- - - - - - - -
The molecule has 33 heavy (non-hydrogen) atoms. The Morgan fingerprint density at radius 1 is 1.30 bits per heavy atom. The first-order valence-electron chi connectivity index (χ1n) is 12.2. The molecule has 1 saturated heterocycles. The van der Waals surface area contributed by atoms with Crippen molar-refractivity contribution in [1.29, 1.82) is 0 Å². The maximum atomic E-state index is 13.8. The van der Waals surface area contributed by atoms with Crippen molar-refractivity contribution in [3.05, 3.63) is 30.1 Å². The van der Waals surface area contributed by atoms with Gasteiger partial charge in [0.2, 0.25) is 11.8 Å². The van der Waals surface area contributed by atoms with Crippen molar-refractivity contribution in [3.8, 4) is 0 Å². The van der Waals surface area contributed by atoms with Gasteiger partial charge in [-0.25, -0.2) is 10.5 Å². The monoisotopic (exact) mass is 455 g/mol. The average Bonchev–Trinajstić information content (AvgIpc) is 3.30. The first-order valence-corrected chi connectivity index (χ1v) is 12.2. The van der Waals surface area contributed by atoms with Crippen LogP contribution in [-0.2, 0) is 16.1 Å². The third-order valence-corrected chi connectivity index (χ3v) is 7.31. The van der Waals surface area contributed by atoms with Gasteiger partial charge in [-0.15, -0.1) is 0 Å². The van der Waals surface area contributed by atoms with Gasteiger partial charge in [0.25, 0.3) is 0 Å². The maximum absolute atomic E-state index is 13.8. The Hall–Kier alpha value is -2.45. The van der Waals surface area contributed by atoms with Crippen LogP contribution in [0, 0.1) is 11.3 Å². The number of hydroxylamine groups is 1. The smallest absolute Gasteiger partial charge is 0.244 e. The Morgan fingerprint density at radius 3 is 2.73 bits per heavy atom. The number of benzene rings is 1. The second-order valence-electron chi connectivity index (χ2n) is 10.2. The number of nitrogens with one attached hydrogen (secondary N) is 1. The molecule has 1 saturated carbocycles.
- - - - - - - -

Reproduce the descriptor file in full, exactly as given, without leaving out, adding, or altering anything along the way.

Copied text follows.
The molecule has 33 heavy (non-hydrogen) atoms. The Morgan fingerprint density at radius 1 is 1.30 bits per heavy atom. The first-order valence-electron chi connectivity index (χ1n) is 12.2. The molecule has 1 saturated heterocycles. The van der Waals surface area contributed by atoms with Crippen molar-refractivity contribution in [1.29, 1.82) is 0 Å². The maximum atomic E-state index is 13.8. The van der Waals surface area contributed by atoms with Crippen molar-refractivity contribution in [3.05, 3.63) is 30.1 Å². The van der Waals surface area contributed by atoms with Gasteiger partial charge in [0.2, 0.25) is 11.8 Å². The van der Waals surface area contributed by atoms with Crippen molar-refractivity contribution in [3.8, 4) is 0 Å². The van der Waals surface area contributed by atoms with Gasteiger partial charge in [-0.25, -0.2) is 10.5 Å². The monoisotopic (exact) mass is 455 g/mol. The average Bonchev–Trinajstić information content (AvgIpc) is 3.30. The first-order valence-corrected chi connectivity index (χ1v) is 12.2. The van der Waals surface area contributed by atoms with Crippen LogP contribution in [-0.2, 0) is 16.1 Å². The third-order valence-corrected chi connectivity index (χ3v) is 7.31. The van der Waals surface area contributed by atoms with Gasteiger partial charge in [-0.15, -0.1) is 0 Å². The van der Waals surface area contributed by atoms with Gasteiger partial charge in [0.25, 0.3) is 0 Å². The maximum absolute atomic E-state index is 13.8. The Hall–Kier alpha value is -2.45. The van der Waals surface area contributed by atoms with Crippen LogP contribution in [0, 0.1) is 11.3 Å². The number of hydroxylamine groups is 1. The smallest absolute Gasteiger partial charge is 0.244 e. The Morgan fingerprint density at radius 3 is 2.73 bits per heavy atom. The number of benzene rings is 1. The second-order valence-electron chi connectivity index (χ2n) is 10.2. The number of nitrogens with one attached hydrogen (secondary N) is 1. The molecule has 1 saturated carbocycles.